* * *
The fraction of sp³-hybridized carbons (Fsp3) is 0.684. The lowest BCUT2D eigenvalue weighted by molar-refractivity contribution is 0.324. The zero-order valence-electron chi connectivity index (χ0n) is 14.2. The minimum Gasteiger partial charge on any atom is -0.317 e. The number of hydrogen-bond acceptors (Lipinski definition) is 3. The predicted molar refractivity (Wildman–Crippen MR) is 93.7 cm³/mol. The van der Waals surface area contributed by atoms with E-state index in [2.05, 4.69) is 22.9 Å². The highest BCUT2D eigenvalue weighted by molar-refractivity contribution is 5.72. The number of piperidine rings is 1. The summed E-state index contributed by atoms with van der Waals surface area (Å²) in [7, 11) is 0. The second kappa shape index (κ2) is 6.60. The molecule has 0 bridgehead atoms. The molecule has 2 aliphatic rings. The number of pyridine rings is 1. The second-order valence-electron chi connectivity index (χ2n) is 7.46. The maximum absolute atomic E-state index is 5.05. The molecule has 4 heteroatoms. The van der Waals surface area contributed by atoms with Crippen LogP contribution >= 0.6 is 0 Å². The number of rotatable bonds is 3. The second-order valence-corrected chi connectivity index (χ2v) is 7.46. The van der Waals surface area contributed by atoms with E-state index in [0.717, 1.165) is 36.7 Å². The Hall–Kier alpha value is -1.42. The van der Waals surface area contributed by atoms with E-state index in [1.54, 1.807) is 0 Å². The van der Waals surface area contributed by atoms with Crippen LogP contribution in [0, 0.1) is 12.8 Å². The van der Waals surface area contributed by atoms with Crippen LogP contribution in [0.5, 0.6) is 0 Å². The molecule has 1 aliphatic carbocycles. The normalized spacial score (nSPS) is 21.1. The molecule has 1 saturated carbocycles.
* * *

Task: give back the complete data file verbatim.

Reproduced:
The fraction of sp³-hybridized carbons (Fsp3) is 0.684. The lowest BCUT2D eigenvalue weighted by molar-refractivity contribution is 0.324. The zero-order valence-electron chi connectivity index (χ0n) is 14.2. The minimum Gasteiger partial charge on any atom is -0.317 e. The number of hydrogen-bond acceptors (Lipinski definition) is 3. The predicted molar refractivity (Wildman–Crippen MR) is 93.7 cm³/mol. The van der Waals surface area contributed by atoms with E-state index in [2.05, 4.69) is 22.9 Å². The highest BCUT2D eigenvalue weighted by molar-refractivity contribution is 5.72. The number of piperidine rings is 1. The summed E-state index contributed by atoms with van der Waals surface area (Å²) in [7, 11) is 0. The second kappa shape index (κ2) is 6.60. The molecule has 0 bridgehead atoms. The molecule has 2 aliphatic rings. The number of pyridine rings is 1. The second-order valence-electron chi connectivity index (χ2n) is 7.46. The maximum absolute atomic E-state index is 5.05. The molecule has 4 heteroatoms. The van der Waals surface area contributed by atoms with Crippen LogP contribution >= 0.6 is 0 Å². The number of rotatable bonds is 3. The second-order valence-corrected chi connectivity index (χ2v) is 7.46. The van der Waals surface area contributed by atoms with E-state index in [0.717, 1.165) is 36.7 Å². The Hall–Kier alpha value is -1.42. The van der Waals surface area contributed by atoms with E-state index in [1.54, 1.807) is 0 Å². The van der Waals surface area contributed by atoms with Crippen LogP contribution in [0, 0.1) is 12.8 Å². The van der Waals surface area contributed by atoms with Crippen LogP contribution in [0.5, 0.6) is 0 Å². The molecule has 1 aliphatic carbocycles. The normalized spacial score (nSPS) is 21.1. The molecule has 1 saturated carbocycles.